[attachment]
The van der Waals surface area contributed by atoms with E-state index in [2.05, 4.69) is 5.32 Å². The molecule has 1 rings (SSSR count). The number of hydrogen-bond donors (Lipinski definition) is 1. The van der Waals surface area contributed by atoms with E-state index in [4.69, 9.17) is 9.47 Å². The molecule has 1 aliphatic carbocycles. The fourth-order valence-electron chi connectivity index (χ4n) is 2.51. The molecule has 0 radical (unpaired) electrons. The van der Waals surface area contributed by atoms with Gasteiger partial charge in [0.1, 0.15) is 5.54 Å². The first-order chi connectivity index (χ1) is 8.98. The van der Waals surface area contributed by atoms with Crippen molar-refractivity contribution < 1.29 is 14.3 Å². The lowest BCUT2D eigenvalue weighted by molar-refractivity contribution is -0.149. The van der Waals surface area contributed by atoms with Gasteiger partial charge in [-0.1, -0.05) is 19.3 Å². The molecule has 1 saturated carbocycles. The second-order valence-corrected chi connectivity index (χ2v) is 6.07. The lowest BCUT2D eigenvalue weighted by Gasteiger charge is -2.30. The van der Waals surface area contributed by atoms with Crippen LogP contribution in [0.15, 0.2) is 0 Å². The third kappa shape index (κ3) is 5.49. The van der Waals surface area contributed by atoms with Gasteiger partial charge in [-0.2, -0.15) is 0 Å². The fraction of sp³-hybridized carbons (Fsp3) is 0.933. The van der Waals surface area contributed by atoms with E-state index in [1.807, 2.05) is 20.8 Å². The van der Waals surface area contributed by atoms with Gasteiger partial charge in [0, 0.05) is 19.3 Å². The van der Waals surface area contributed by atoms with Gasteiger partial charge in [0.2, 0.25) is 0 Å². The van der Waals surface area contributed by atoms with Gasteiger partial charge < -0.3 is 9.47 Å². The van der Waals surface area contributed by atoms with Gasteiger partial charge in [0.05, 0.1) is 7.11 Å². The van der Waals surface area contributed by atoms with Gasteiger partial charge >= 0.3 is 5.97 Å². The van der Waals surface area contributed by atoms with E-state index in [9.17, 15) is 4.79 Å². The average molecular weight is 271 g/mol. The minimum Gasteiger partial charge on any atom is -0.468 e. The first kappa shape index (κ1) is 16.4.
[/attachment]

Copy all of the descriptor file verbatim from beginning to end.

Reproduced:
The van der Waals surface area contributed by atoms with E-state index in [2.05, 4.69) is 5.32 Å². The molecule has 1 rings (SSSR count). The number of hydrogen-bond donors (Lipinski definition) is 1. The van der Waals surface area contributed by atoms with E-state index in [4.69, 9.17) is 9.47 Å². The molecule has 1 aliphatic carbocycles. The fourth-order valence-electron chi connectivity index (χ4n) is 2.51. The molecule has 0 radical (unpaired) electrons. The van der Waals surface area contributed by atoms with Gasteiger partial charge in [0.1, 0.15) is 5.54 Å². The first-order chi connectivity index (χ1) is 8.98. The van der Waals surface area contributed by atoms with Crippen molar-refractivity contribution < 1.29 is 14.3 Å². The lowest BCUT2D eigenvalue weighted by molar-refractivity contribution is -0.149. The van der Waals surface area contributed by atoms with Gasteiger partial charge in [-0.1, -0.05) is 19.3 Å². The molecule has 1 saturated carbocycles. The second-order valence-corrected chi connectivity index (χ2v) is 6.07. The lowest BCUT2D eigenvalue weighted by Gasteiger charge is -2.30. The van der Waals surface area contributed by atoms with Crippen LogP contribution in [0.15, 0.2) is 0 Å². The third kappa shape index (κ3) is 5.49. The van der Waals surface area contributed by atoms with Gasteiger partial charge in [-0.2, -0.15) is 0 Å². The fraction of sp³-hybridized carbons (Fsp3) is 0.933. The van der Waals surface area contributed by atoms with E-state index in [1.807, 2.05) is 20.8 Å². The van der Waals surface area contributed by atoms with Gasteiger partial charge in [0, 0.05) is 19.3 Å². The van der Waals surface area contributed by atoms with Gasteiger partial charge in [0.2, 0.25) is 0 Å². The van der Waals surface area contributed by atoms with Gasteiger partial charge < -0.3 is 9.47 Å². The van der Waals surface area contributed by atoms with Gasteiger partial charge in [0.05, 0.1) is 7.11 Å². The van der Waals surface area contributed by atoms with Gasteiger partial charge >= 0.3 is 5.97 Å². The van der Waals surface area contributed by atoms with E-state index in [9.17, 15) is 4.79 Å². The average molecular weight is 271 g/mol. The minimum Gasteiger partial charge on any atom is -0.468 e. The first kappa shape index (κ1) is 16.4.